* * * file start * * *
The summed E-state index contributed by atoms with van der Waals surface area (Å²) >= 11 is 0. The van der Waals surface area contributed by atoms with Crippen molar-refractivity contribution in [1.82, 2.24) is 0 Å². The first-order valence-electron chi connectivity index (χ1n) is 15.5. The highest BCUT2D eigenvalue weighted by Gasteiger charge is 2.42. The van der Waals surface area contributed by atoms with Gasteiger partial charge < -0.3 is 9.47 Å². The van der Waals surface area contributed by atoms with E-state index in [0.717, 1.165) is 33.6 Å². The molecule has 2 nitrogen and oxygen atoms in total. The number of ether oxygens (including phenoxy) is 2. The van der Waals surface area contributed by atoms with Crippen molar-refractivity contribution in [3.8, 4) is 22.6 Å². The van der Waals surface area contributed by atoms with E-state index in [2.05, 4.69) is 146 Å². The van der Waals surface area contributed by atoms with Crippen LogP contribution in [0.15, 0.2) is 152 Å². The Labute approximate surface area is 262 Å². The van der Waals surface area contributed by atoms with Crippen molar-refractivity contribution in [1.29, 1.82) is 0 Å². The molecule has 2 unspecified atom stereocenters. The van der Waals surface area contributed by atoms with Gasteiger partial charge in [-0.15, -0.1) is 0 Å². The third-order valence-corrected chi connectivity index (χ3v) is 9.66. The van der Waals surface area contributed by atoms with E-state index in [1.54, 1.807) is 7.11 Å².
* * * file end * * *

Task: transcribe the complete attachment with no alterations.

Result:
The summed E-state index contributed by atoms with van der Waals surface area (Å²) >= 11 is 0. The van der Waals surface area contributed by atoms with Crippen molar-refractivity contribution in [1.82, 2.24) is 0 Å². The first-order valence-electron chi connectivity index (χ1n) is 15.5. The highest BCUT2D eigenvalue weighted by Gasteiger charge is 2.42. The van der Waals surface area contributed by atoms with Gasteiger partial charge < -0.3 is 9.47 Å². The van der Waals surface area contributed by atoms with E-state index in [0.717, 1.165) is 33.6 Å². The molecule has 2 nitrogen and oxygen atoms in total. The number of ether oxygens (including phenoxy) is 2. The van der Waals surface area contributed by atoms with Crippen molar-refractivity contribution in [3.8, 4) is 22.6 Å². The van der Waals surface area contributed by atoms with E-state index in [2.05, 4.69) is 146 Å². The van der Waals surface area contributed by atoms with Crippen LogP contribution in [0.15, 0.2) is 152 Å². The Labute approximate surface area is 262 Å². The van der Waals surface area contributed by atoms with Crippen molar-refractivity contribution in [1.29, 1.82) is 0 Å². The molecule has 2 unspecified atom stereocenters. The van der Waals surface area contributed by atoms with Gasteiger partial charge in [-0.15, -0.1) is 0 Å². The third-order valence-corrected chi connectivity index (χ3v) is 9.66. The van der Waals surface area contributed by atoms with E-state index in [1.54, 1.807) is 7.11 Å².